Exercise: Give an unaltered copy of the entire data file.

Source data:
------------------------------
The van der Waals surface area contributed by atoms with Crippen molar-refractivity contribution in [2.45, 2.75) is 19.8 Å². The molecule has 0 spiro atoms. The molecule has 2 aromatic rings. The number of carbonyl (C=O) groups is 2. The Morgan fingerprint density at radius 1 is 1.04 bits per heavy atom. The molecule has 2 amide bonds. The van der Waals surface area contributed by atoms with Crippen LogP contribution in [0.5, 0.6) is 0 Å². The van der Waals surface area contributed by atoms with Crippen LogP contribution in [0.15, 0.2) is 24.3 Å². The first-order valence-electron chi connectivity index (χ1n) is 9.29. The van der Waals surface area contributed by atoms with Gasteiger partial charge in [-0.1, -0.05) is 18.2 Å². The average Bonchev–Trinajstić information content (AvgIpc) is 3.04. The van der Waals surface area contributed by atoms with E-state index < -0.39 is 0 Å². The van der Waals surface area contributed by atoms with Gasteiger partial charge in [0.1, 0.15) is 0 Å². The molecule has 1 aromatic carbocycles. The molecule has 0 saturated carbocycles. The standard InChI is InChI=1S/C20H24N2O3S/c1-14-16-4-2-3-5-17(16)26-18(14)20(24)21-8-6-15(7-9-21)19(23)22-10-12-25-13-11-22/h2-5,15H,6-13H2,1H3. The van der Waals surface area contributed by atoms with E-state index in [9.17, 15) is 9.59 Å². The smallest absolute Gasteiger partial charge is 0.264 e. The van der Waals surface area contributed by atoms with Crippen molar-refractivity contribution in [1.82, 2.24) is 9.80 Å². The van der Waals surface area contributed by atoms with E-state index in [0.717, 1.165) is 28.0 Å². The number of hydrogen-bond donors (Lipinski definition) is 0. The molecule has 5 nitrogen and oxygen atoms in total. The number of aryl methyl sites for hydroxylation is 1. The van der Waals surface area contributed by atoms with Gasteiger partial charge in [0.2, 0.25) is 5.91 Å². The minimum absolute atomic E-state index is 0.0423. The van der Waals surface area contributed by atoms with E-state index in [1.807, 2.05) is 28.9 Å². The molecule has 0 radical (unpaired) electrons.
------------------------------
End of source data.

The van der Waals surface area contributed by atoms with Crippen molar-refractivity contribution in [2.45, 2.75) is 19.8 Å². The molecule has 0 spiro atoms. The molecule has 2 aromatic rings. The number of carbonyl (C=O) groups is 2. The Morgan fingerprint density at radius 1 is 1.04 bits per heavy atom. The molecule has 2 amide bonds. The van der Waals surface area contributed by atoms with Crippen LogP contribution in [0.5, 0.6) is 0 Å². The van der Waals surface area contributed by atoms with Crippen LogP contribution in [0.15, 0.2) is 24.3 Å². The first-order valence-electron chi connectivity index (χ1n) is 9.29. The van der Waals surface area contributed by atoms with Gasteiger partial charge in [-0.1, -0.05) is 18.2 Å². The average Bonchev–Trinajstić information content (AvgIpc) is 3.04. The van der Waals surface area contributed by atoms with E-state index < -0.39 is 0 Å². The van der Waals surface area contributed by atoms with Gasteiger partial charge in [0.1, 0.15) is 0 Å². The molecule has 1 aromatic carbocycles. The molecule has 0 saturated carbocycles. The standard InChI is InChI=1S/C20H24N2O3S/c1-14-16-4-2-3-5-17(16)26-18(14)20(24)21-8-6-15(7-9-21)19(23)22-10-12-25-13-11-22/h2-5,15H,6-13H2,1H3. The van der Waals surface area contributed by atoms with E-state index in [9.17, 15) is 9.59 Å². The smallest absolute Gasteiger partial charge is 0.264 e. The van der Waals surface area contributed by atoms with Crippen molar-refractivity contribution in [1.82, 2.24) is 9.80 Å². The van der Waals surface area contributed by atoms with E-state index in [0.717, 1.165) is 28.0 Å². The number of hydrogen-bond donors (Lipinski definition) is 0. The molecule has 5 nitrogen and oxygen atoms in total. The number of aryl methyl sites for hydroxylation is 1. The van der Waals surface area contributed by atoms with Gasteiger partial charge in [0.2, 0.25) is 5.91 Å². The minimum absolute atomic E-state index is 0.0423. The van der Waals surface area contributed by atoms with E-state index in [1.807, 2.05) is 28.9 Å². The molecule has 0 radical (unpaired) electrons.